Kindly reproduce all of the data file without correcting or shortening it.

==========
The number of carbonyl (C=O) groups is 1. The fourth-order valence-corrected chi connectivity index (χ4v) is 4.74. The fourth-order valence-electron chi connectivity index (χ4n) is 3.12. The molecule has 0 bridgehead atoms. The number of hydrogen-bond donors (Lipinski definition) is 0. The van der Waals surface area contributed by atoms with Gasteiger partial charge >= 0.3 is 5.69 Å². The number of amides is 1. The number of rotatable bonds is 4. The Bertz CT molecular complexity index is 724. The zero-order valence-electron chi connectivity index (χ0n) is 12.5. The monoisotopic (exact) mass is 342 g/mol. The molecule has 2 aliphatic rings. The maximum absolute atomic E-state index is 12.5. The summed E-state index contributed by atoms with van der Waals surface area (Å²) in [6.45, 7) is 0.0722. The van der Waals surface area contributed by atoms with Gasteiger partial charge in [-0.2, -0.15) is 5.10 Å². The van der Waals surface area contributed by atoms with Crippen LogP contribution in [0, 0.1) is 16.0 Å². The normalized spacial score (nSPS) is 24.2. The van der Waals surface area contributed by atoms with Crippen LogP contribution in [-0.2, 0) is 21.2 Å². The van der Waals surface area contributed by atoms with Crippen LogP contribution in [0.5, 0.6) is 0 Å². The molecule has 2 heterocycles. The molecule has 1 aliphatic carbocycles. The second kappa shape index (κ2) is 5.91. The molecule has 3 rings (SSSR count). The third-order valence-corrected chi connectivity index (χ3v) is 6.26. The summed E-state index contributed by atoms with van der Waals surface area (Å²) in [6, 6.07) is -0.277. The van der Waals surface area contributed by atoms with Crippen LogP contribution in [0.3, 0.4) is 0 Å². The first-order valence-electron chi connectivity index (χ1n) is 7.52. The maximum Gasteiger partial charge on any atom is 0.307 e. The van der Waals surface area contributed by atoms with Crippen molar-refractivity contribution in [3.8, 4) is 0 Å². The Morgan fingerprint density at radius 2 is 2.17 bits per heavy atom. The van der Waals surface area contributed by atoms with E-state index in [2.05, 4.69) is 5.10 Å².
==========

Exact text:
The number of carbonyl (C=O) groups is 1. The fourth-order valence-corrected chi connectivity index (χ4v) is 4.74. The fourth-order valence-electron chi connectivity index (χ4n) is 3.12. The molecule has 0 bridgehead atoms. The number of hydrogen-bond donors (Lipinski definition) is 0. The van der Waals surface area contributed by atoms with Gasteiger partial charge >= 0.3 is 5.69 Å². The number of amides is 1. The number of rotatable bonds is 4. The Bertz CT molecular complexity index is 724. The zero-order valence-electron chi connectivity index (χ0n) is 12.5. The monoisotopic (exact) mass is 342 g/mol. The molecule has 2 aliphatic rings. The maximum absolute atomic E-state index is 12.5. The summed E-state index contributed by atoms with van der Waals surface area (Å²) in [6.45, 7) is 0.0722. The van der Waals surface area contributed by atoms with Gasteiger partial charge in [-0.2, -0.15) is 5.10 Å². The van der Waals surface area contributed by atoms with Crippen LogP contribution in [0, 0.1) is 16.0 Å². The normalized spacial score (nSPS) is 24.2. The van der Waals surface area contributed by atoms with Crippen LogP contribution in [-0.2, 0) is 21.2 Å². The van der Waals surface area contributed by atoms with Crippen LogP contribution in [0.5, 0.6) is 0 Å². The molecule has 2 heterocycles. The molecule has 1 aliphatic carbocycles. The second kappa shape index (κ2) is 5.91. The molecule has 3 rings (SSSR count). The third-order valence-corrected chi connectivity index (χ3v) is 6.26. The summed E-state index contributed by atoms with van der Waals surface area (Å²) in [6, 6.07) is -0.277. The van der Waals surface area contributed by atoms with Crippen LogP contribution in [0.3, 0.4) is 0 Å². The first-order valence-electron chi connectivity index (χ1n) is 7.52. The maximum Gasteiger partial charge on any atom is 0.307 e. The van der Waals surface area contributed by atoms with Crippen molar-refractivity contribution in [3.8, 4) is 0 Å². The Morgan fingerprint density at radius 2 is 2.17 bits per heavy atom. The van der Waals surface area contributed by atoms with E-state index in [2.05, 4.69) is 5.10 Å².